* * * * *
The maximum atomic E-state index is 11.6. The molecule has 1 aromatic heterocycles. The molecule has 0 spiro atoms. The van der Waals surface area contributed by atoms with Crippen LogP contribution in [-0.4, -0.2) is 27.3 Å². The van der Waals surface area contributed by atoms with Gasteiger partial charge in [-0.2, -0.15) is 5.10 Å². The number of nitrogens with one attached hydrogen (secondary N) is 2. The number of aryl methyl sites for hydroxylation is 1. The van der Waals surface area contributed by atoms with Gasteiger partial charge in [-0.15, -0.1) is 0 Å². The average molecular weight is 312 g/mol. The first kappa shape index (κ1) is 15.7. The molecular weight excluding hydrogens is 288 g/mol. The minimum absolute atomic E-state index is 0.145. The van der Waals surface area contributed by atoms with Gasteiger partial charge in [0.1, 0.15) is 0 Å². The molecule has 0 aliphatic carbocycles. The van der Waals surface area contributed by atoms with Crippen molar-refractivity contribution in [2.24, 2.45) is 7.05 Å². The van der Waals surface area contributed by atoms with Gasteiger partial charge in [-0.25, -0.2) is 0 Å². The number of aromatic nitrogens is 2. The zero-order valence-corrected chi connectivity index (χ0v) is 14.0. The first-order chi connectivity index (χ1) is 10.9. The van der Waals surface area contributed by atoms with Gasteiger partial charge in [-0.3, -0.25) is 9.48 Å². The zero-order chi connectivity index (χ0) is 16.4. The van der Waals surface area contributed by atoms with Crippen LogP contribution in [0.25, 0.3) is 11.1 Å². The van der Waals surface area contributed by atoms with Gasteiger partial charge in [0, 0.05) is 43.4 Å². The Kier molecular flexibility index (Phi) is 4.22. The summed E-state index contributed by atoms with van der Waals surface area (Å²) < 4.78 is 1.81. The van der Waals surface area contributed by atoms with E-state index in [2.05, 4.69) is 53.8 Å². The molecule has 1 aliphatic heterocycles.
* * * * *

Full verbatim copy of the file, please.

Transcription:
The maximum atomic E-state index is 11.6. The molecule has 1 aromatic heterocycles. The molecule has 0 spiro atoms. The van der Waals surface area contributed by atoms with Crippen LogP contribution in [-0.4, -0.2) is 27.3 Å². The van der Waals surface area contributed by atoms with Gasteiger partial charge in [-0.2, -0.15) is 5.10 Å². The number of nitrogens with one attached hydrogen (secondary N) is 2. The number of aryl methyl sites for hydroxylation is 1. The van der Waals surface area contributed by atoms with Gasteiger partial charge in [-0.15, -0.1) is 0 Å². The average molecular weight is 312 g/mol. The first kappa shape index (κ1) is 15.7. The molecular weight excluding hydrogens is 288 g/mol. The minimum absolute atomic E-state index is 0.145. The van der Waals surface area contributed by atoms with Gasteiger partial charge in [0.1, 0.15) is 0 Å². The molecule has 0 aliphatic carbocycles. The van der Waals surface area contributed by atoms with Crippen molar-refractivity contribution in [2.24, 2.45) is 7.05 Å². The van der Waals surface area contributed by atoms with Gasteiger partial charge in [-0.25, -0.2) is 0 Å². The number of aromatic nitrogens is 2. The zero-order valence-corrected chi connectivity index (χ0v) is 14.0. The first-order chi connectivity index (χ1) is 10.9. The van der Waals surface area contributed by atoms with Gasteiger partial charge in [-0.3, -0.25) is 9.48 Å². The zero-order chi connectivity index (χ0) is 16.4. The van der Waals surface area contributed by atoms with Crippen LogP contribution in [0.25, 0.3) is 11.1 Å². The van der Waals surface area contributed by atoms with Gasteiger partial charge in [0, 0.05) is 43.4 Å². The Kier molecular flexibility index (Phi) is 4.22. The summed E-state index contributed by atoms with van der Waals surface area (Å²) < 4.78 is 1.81. The van der Waals surface area contributed by atoms with E-state index in [2.05, 4.69) is 53.8 Å². The molecule has 1 aliphatic heterocycles.